Guitarist Randy “19th Street Red” Cohen saw the potential in Clarksdale, made it his permanent home in the middle of the COVID pandemic in 2020, and has been seeing music get back to where it once was. Cohen, whose recent home was in New Orleans, is known for playing music in the street. He plays outside at Cat Head Delta Blues & Folk Art on Saturday and Sunday mornings, at Red’s Lounge Thursday nights for the past year, and has a new venue at 305 Issaquena Ave., across from the Wingstop at the Old Greyhound Bus Station. He also plays at Bluesberry Cafe.
“We see it’s picking up,” he said. “There’s a trickle, which has turned into a slow flow of tourists, and we get a lot of international tourists now. I mean, the other night, I did a gig over at Red’s, and there were two people from Spain, one from Paris, and one from Italy.” “About a year and a half ago, it started to trickle,” Cohen continued. “It started to happen, and then, when they allowed international visitors back into the country, it started to pick up nicely.”
Cohen has performed with other musicians at Cat Head Delta Blues & Folk Art, including guitarist Alex Ponti from Italy. “The Thursday nights (at Red’s) are different,” he said. “I’ve had different people play with me.” Cohen has also performed with gospel guitar player Ike Liner from Clarksdale, Irene Popa from Tulsa, Okla., harmonica player Jeremy Burnett from Arkansas, and harmonica player Deak Harp, who owns Deak’s Mississippi Saxophones & Blues Emporium in Clarksdale.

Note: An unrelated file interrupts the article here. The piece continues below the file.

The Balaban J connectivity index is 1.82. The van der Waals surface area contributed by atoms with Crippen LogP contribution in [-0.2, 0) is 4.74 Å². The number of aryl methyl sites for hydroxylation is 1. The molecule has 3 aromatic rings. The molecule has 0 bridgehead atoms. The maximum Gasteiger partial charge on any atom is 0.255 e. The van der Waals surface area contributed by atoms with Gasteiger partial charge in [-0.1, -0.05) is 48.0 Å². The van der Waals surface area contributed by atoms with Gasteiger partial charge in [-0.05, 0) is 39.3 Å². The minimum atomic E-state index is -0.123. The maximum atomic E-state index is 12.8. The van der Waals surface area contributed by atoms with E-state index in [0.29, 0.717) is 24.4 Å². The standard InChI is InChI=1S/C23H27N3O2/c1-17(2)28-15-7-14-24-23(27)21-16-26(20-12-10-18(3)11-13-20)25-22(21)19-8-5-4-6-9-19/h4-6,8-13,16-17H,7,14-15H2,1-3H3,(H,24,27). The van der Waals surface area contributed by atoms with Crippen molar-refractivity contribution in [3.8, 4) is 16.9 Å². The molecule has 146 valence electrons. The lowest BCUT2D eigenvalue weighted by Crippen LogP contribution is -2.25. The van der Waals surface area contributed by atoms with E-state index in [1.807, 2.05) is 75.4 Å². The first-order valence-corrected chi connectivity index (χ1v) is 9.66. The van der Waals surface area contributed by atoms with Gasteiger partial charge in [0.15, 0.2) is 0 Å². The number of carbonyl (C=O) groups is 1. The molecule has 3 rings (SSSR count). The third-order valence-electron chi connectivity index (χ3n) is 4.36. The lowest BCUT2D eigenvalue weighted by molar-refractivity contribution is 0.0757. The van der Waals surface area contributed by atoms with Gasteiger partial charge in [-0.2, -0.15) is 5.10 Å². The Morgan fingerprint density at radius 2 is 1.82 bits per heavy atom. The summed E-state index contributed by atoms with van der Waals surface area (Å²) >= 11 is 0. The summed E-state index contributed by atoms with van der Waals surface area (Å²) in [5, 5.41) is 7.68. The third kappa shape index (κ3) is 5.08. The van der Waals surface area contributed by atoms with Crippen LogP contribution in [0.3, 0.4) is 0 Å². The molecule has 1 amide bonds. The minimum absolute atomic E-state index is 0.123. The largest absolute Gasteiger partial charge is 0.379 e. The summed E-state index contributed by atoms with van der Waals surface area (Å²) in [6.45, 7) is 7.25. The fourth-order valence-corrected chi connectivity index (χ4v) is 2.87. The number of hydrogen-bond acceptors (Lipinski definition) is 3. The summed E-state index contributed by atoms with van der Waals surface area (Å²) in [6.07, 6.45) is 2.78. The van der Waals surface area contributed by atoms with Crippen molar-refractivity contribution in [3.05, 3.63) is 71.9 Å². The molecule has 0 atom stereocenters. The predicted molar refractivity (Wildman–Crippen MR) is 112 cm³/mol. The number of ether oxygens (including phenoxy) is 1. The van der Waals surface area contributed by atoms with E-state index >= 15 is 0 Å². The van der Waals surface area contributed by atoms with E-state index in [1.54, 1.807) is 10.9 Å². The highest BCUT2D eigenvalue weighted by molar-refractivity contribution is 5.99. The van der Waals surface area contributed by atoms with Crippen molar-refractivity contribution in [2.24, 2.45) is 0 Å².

“You never know who you’re going to have,” Cohen said. “There’s a young guy named Aaron Wilkins’, who is John ‘Mookie’ Holmes’ son, and he’s played with me several times.” Holmes is Jimmy “Duck” Holmes’ brother. “I play quite a bit at Bentonia at Jimmy ‘Duck’ Holmes’ Blue Front Cafe,” Cohen said. Although Cohen moved to Clarksdale in 2020, he was no stranger to the community.
“I had been coming here for 20 years, and I always liked this place,” he said. “It’s got a good feeling for me, and I’ve made money here before. And it’s relatively inexpensive to live after New Orleans, which is super expensive.” Music plays in Clarksdale 365 days a year, and Cohen said there are ways to build on that.
“I think we need to have as much music being played as possible when the tourists come here,” he said. “I think, when the people come here, they come here for music, and I think that needs to happen.” “Subsidize venues that have music in any way possible for the city to do whatever it is to make it easy for people to have a venue that’s just even a popup venue,” Cohen continued. “Or even supply electricity for people to play on the street.”
Cohen said one of Clarksdale’s biggest assets for local residents and tourists is Red’s Lounge, which he referred to as one of the last real juke joints in the state. “I think that Red’s Lounge is the crown jewel in this situation here in Clarksdale,” he said. When residents and tourists watch Cohen and other musicians play, he encourages them to leave tips. “The tips are the majority of our money,” he said. “When the people come here, when they see music they like, they need to tip generously.”
PHOTO CUTLINE: Guitarist Randy’ 19th Street Red’ Cohen, right, plays with guitarist Alex Ponti from Italy, at Cat Head Delta Blues & Folk Art.